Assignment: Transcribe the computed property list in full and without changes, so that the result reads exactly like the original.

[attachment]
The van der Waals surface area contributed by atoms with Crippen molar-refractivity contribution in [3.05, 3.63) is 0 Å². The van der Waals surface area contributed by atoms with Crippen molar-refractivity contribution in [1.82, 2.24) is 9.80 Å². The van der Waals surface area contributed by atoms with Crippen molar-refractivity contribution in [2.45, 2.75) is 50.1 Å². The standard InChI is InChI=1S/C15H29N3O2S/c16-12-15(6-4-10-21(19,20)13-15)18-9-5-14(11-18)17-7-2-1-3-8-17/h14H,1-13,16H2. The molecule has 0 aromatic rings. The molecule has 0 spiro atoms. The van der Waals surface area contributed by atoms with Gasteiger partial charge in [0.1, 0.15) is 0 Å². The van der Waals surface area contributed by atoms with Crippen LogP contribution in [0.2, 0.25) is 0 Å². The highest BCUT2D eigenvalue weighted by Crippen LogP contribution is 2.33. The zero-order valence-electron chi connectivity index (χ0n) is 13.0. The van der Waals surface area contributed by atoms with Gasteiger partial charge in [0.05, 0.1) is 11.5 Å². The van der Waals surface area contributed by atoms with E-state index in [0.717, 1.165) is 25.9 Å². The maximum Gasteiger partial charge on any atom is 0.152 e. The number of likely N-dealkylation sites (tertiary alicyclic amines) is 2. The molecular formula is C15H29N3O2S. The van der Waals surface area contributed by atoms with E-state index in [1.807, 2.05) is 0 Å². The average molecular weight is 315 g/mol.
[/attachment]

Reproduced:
The van der Waals surface area contributed by atoms with Crippen molar-refractivity contribution in [3.05, 3.63) is 0 Å². The van der Waals surface area contributed by atoms with Crippen molar-refractivity contribution in [1.82, 2.24) is 9.80 Å². The van der Waals surface area contributed by atoms with Crippen molar-refractivity contribution in [2.45, 2.75) is 50.1 Å². The standard InChI is InChI=1S/C15H29N3O2S/c16-12-15(6-4-10-21(19,20)13-15)18-9-5-14(11-18)17-7-2-1-3-8-17/h14H,1-13,16H2. The molecule has 0 aromatic rings. The molecule has 0 spiro atoms. The van der Waals surface area contributed by atoms with Gasteiger partial charge in [0.1, 0.15) is 0 Å². The van der Waals surface area contributed by atoms with Crippen LogP contribution in [0.2, 0.25) is 0 Å². The highest BCUT2D eigenvalue weighted by Crippen LogP contribution is 2.33. The zero-order valence-electron chi connectivity index (χ0n) is 13.0. The van der Waals surface area contributed by atoms with Gasteiger partial charge in [0.05, 0.1) is 11.5 Å². The van der Waals surface area contributed by atoms with E-state index in [0.717, 1.165) is 25.9 Å². The maximum Gasteiger partial charge on any atom is 0.152 e. The number of likely N-dealkylation sites (tertiary alicyclic amines) is 2. The molecular formula is C15H29N3O2S. The van der Waals surface area contributed by atoms with E-state index in [1.807, 2.05) is 0 Å². The average molecular weight is 315 g/mol.